The area is very interesting, but what struck me about it was less the rubbish touristy stuff and more the fact that all of these rock formations were formed with the same mechanic. And if you look into it, there's hexagons everywhere: when you boil water, it boils in hexagons, for example. I, being a science geek, was amazed.

Personally, I'd prefer to make games out of some of the other Irish tourist attractions, such as pubs. I mean, such as the dozens of older-than-stonehenge-and-still-standing stone age structures such as Newgrange and surrounding areas. Thousands of years old and still waterproof. I'd love to play around with a building game that's more about how LONG your structure will last rather than getting it to fire a ball through a hoop or light a rocket or whatever.

Or how about the inland tidal ponds that completely dry up at low tide? Or, and here's an amazing new idea, castles!

Anyway, just keep in mind that the physical presence of the Giant's Causeway is more impressive than the text you've been reading. If you do think of a game based on it, make it a game that takes into account the actual setting, not some imaginary, boringly idealized setting.

Sunday, March 08, 2009


I'd like to talk about forking paths.

Although it's starting to fade, forking paths are still very popular in game design. Bioware is the biggest example of this, in that every RPG they've created in the past decade or so has been entirely based around the idea of "choosing between good and bad".

There are some problems with this kind of design, the big one being that when you give your players some choice, it changes how they view that element of the game. It goes from being a simple story to being a part of the gameplay. And bad gameplay, like Dragon's Lair or the quick time events that are killing otherwise interesting games these days.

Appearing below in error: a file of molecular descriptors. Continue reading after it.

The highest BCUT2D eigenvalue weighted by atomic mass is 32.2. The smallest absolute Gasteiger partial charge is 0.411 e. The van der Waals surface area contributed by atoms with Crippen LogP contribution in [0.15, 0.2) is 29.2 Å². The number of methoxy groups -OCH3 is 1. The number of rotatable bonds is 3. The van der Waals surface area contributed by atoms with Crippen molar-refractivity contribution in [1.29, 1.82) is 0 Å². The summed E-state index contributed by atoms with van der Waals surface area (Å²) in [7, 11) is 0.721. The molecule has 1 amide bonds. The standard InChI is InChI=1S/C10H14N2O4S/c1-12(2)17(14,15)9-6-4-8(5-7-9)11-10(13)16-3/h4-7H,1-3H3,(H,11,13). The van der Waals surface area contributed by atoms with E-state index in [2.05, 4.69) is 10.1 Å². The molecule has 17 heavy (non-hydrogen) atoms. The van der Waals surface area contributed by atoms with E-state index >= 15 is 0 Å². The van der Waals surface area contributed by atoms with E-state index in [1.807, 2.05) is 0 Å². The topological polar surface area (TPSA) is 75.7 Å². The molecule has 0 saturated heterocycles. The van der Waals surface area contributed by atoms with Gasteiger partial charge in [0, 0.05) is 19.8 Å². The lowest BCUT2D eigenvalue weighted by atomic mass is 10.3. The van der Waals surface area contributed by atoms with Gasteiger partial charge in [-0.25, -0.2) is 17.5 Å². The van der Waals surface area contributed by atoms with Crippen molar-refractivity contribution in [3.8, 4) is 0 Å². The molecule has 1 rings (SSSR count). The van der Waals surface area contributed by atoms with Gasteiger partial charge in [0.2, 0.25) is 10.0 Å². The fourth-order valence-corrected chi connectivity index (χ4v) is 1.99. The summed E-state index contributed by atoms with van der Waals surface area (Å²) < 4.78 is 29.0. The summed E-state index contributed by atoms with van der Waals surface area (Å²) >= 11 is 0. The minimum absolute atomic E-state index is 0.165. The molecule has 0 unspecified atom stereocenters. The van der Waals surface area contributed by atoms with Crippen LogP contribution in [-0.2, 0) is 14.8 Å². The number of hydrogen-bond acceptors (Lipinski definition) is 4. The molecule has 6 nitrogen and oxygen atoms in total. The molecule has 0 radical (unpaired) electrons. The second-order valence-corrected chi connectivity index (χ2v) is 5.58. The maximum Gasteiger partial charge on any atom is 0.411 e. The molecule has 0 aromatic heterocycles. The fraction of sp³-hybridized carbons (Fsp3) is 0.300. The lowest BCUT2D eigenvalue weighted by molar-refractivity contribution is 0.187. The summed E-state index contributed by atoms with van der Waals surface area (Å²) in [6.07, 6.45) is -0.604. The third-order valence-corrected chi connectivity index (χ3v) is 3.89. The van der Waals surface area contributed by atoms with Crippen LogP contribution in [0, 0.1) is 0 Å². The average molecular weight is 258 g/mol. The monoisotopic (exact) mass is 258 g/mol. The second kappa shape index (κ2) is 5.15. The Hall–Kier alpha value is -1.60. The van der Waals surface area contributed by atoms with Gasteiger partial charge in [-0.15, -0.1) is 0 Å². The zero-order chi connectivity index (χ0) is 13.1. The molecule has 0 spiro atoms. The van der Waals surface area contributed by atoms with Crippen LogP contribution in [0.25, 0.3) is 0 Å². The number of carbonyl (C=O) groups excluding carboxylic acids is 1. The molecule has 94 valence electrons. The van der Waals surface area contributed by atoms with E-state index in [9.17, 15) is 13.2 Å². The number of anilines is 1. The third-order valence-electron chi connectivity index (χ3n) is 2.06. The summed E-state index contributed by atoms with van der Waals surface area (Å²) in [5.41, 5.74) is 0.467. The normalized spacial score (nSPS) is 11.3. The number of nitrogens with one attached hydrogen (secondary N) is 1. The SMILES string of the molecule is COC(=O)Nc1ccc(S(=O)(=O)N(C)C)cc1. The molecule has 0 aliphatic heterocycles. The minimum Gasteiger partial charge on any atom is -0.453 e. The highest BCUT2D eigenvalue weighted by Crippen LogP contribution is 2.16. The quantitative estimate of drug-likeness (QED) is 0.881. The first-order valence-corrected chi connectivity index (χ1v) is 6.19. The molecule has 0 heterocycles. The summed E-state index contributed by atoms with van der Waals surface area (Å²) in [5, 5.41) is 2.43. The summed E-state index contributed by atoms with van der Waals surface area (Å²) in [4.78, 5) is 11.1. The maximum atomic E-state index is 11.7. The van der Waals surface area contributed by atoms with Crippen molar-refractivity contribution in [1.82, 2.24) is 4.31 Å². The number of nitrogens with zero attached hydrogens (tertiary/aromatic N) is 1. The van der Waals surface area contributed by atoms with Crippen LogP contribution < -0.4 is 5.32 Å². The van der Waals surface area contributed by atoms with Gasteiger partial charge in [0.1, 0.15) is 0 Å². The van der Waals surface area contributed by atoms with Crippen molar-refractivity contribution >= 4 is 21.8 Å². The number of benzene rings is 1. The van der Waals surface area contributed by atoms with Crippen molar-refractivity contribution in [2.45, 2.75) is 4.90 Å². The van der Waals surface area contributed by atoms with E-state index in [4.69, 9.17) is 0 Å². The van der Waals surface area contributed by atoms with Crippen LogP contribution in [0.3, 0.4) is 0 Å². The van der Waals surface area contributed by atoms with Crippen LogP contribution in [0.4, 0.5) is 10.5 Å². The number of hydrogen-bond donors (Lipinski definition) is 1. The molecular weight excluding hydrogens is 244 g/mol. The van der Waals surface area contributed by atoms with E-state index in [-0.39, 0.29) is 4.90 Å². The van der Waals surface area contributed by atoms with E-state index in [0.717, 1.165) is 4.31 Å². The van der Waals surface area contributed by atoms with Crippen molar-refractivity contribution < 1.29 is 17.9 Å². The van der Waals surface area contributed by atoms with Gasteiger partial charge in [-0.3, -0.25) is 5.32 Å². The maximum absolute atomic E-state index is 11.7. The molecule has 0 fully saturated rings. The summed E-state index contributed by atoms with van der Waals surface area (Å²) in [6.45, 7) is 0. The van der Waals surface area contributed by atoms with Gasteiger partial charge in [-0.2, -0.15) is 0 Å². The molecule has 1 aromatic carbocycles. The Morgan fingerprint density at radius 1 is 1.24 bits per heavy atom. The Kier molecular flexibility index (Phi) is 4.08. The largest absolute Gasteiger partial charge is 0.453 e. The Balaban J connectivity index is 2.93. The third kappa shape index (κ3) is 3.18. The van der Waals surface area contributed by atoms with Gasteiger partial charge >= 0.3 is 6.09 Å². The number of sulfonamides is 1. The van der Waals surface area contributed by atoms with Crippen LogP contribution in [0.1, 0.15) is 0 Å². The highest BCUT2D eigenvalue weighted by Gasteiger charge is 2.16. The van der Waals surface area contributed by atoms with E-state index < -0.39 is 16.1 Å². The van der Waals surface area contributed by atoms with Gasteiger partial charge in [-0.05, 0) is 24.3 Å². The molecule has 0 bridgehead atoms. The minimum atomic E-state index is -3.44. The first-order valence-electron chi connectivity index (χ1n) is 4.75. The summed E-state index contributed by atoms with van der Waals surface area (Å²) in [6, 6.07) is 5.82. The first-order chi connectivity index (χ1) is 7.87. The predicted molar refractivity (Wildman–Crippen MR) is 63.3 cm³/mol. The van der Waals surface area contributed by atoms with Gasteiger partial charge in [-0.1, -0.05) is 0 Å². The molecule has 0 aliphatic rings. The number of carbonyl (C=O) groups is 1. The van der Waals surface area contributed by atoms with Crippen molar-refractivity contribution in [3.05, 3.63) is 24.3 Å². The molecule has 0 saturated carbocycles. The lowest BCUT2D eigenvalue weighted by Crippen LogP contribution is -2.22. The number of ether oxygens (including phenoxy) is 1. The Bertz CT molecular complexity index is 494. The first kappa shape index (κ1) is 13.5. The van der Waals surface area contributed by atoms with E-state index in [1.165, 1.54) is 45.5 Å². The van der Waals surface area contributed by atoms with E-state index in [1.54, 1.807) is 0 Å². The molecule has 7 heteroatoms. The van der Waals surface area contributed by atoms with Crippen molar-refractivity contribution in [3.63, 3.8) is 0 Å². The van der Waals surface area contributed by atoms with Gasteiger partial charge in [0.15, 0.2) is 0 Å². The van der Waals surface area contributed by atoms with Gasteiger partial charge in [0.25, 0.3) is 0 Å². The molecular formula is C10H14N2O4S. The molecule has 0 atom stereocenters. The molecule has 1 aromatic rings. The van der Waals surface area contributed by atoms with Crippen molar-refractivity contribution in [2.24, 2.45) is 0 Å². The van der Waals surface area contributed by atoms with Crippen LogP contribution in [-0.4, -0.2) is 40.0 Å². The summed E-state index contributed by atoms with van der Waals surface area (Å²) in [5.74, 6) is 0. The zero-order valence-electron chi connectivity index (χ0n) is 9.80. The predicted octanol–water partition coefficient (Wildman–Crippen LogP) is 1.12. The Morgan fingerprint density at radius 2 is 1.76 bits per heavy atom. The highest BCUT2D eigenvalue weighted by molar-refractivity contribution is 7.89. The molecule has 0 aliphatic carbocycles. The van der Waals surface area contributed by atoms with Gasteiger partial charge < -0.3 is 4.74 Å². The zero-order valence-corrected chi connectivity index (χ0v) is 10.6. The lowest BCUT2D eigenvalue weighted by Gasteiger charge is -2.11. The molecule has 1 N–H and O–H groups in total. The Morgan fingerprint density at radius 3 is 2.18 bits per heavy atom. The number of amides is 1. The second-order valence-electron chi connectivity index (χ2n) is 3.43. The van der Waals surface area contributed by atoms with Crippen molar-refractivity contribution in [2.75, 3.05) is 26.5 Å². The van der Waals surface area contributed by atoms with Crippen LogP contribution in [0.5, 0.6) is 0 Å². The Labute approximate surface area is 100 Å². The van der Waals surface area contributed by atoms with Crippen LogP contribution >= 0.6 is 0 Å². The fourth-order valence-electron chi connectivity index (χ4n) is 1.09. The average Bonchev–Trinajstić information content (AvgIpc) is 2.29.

I've already talked about the fact that these choices are typically only ONE choice repeated over and over and over. This is obviously not terribly freeing, but it does offer some advantages. The first is that it's relatively easy to program, since you're essentially programming two plots and letting the player pretend that it's an infinite number of plots. The second is that it gives the player the illusion of choice - every time he re-selects his chosen path, he feels a bit like he's actually choosing a path. So, psychologically, it has some benefits.

Personally, I feel that choices like these are actually bad. I wouldn't complain if the plot made my avatar good or evil and made him do all those plot choices, but when you give me choices, I always think "all these choices are so... inapplicable. None of them is what I want my avatar to do." Whereas if you never brought it up, I'd basically just say "my avatar's a wuss/a dick. Okay, let's get on with it."

It's obvious that many players don't feel that way, and I don't see any reason why game designers should be avoiding a psychological trick just because I don't personally like it. If that was the case, there would be no MMORPGs at all, because I hate those psychological tricks, too.

But if you're looking to design a game that features some level of actual choice, you have to consider how you're going to do it.

One way, and the way most would-be designers seem to immediately pick, is to simply make a wider variety of choices. Perhaps your first few choices are good/evil, but then they start to turn into things like honor vs life, for example.

There are some problems with this, such as the fact that it's still on rails and players like me will still fail to find a choice that really matches what we want to do. But more importantly, it takes a TON of scripting. Would-be designers who think in this manner are setting themselves up for the let-down of a lifetime when they realize the literally thousands of pages of scripting they'll need to do to support this. That's one of the fundamental problems with these kinds of scripted choices.

If we think about it in terms of first person shooters, we've got an easy way to recognize these things.

Rails shooters such as House of the Dead are quite fun. However, you do not control your motion, you only control the shooting. This is like a linear story RPG. This has some serious advantages: you're not only able to focus only on the parts of the level that the players will see, but you can also insure that the players will move and interact with the scenery in a fun and interesting way. For example, diving down a well.